After the war and up to the early 1960s many of the cooks were National servicemen drafted in and allocated to jobs. They were generally poorly motivated and there was little continuity, craft progression, or incentive for them to remain in the Army as regular soldiers. It was then that the British Army was Re-organised into an all regular force and this made a tremendous difference. It was recognised that catering and cooking, was the business of experts and that all aspects of the business had to be directed by selected and properly trained staff.

The training of not only chefs, but officers, warrant officers and non-commissioned officers in the supervision of catering in barracks and in the field became increasingly successful. Members of the Army Catering Corps had for the first time a properly managed career structure and posting plan, which ensured that they developed the proper range of skills for progress through the ranks.

1973 to 1993

The Army Catering Corps has had a long association with the local authority in Aldershot and on 19th May 1971, was granted the Freedom of the Borough of Aldershot, allowing it the privilege of marching through the town ' with bands playing, drums beating and bayonets fixed '. Again, on 19th May 1980 the Corps received Freedom of the Borough of Rushmore, which culminated in the presentation of the Freedom Scroll  in a solid silver casket, in the Rushmore Arena.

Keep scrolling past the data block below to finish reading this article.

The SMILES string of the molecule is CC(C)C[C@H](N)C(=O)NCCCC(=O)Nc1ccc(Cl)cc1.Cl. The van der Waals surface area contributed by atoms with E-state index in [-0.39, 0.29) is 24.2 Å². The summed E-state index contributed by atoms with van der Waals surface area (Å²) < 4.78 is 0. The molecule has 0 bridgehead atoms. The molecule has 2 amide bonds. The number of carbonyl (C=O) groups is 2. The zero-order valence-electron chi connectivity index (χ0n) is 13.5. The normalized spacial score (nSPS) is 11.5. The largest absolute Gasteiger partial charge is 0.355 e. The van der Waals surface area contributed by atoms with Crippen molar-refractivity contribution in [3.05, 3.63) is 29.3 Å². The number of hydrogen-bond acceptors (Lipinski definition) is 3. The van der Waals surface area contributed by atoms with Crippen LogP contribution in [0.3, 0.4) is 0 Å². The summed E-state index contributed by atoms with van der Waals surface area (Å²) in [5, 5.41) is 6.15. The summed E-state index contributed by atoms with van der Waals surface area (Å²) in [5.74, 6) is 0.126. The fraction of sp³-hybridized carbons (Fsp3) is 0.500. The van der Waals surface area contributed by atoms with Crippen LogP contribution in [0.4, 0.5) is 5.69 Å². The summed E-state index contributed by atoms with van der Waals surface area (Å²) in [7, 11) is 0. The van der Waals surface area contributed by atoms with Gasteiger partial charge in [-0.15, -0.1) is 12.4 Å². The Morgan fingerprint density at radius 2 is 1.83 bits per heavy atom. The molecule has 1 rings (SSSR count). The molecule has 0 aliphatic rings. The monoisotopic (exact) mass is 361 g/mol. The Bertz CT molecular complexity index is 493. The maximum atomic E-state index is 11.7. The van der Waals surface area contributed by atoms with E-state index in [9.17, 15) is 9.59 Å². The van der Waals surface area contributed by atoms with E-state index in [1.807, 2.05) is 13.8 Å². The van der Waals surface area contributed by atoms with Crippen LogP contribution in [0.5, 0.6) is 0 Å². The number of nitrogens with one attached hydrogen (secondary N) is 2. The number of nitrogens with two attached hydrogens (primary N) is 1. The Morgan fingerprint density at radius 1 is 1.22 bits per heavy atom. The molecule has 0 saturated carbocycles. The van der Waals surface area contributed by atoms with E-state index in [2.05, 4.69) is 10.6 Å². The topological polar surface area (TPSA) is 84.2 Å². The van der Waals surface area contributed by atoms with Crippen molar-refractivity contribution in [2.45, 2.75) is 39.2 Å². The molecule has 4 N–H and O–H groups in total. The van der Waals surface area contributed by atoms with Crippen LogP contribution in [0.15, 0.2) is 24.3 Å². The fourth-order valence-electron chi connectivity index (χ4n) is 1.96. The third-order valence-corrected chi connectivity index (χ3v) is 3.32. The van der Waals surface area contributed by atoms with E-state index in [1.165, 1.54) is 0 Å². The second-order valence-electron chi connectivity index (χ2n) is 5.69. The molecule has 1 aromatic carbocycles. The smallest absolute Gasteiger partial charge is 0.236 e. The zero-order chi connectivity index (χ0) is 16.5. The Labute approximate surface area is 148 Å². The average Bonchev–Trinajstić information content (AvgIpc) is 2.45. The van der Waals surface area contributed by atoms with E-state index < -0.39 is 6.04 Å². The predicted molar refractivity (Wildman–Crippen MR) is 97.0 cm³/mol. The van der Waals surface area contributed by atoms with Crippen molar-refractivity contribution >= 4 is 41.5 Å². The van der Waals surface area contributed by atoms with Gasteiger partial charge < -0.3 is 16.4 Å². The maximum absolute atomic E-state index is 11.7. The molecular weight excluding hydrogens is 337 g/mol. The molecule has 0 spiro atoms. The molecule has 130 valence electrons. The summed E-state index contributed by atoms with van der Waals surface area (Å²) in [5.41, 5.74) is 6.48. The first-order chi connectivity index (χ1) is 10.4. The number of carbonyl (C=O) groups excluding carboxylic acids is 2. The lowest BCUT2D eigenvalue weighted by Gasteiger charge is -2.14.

By the early 1980s, the Corps was a highly respected and integral part of every unit in the British Army. Its soldiers were fit, professional, and highly motivated, and pioneers of catering management training. It is quite often forgotten that ACC cooks served with the Household Division, SAS and Parachute Regiment. We also trained and employed Ghurkha cooks, non-commissioned officers, warrant officers and officers, in British cuisine and kitchen management, as well as Ghurkha cookery.
 
In 1991 the Corps was feted across the world as caterers and their units proudly shared, the celebration of the Corps 50th Anniversary. Soon after this historic milestone in the Corps history, pressure began to mount for the Armed Forces to reduce in size because of the perceived reduction in the threat to world peace. After considerable and wide-ranging studies one of the major decisions taken was to make 1000 ACC officers and all ranks redundant and to amalgamate several of the service-providing Corps under one cap badge. As a result the Royal Logistic Corps was born on 5th April 1993 and the Army Catering Corps was amalgamated into it with the Postal and Courier Service of the Royal Engineers, the Royal Corps of Transport, The Royal Ordnance Corps and the Royal Pioneer Corps.

The Army Catering Corps has therefore had a very short history, but the training and employment of cooks in the Army is still managed by professional military caterers. The Army School of Catering still exists and is still a Centre of Excellence, which is a model to many similar organisations. Soldiers passing through the RLC Training Centre St Omer, as it is now called, leave with National Vocational Qualifications and can build their portfolios during the whole of their career. Soldiers of the Army Catering Corps are still serving with distinction in all British regiments in all theatres of operation, just as their predecessors did all those years ago. Importantly, the Corps members past and present still gather annually in different parts of the country to share thoughts, words and deeds, through the Army Catering Corps Association and its satellites.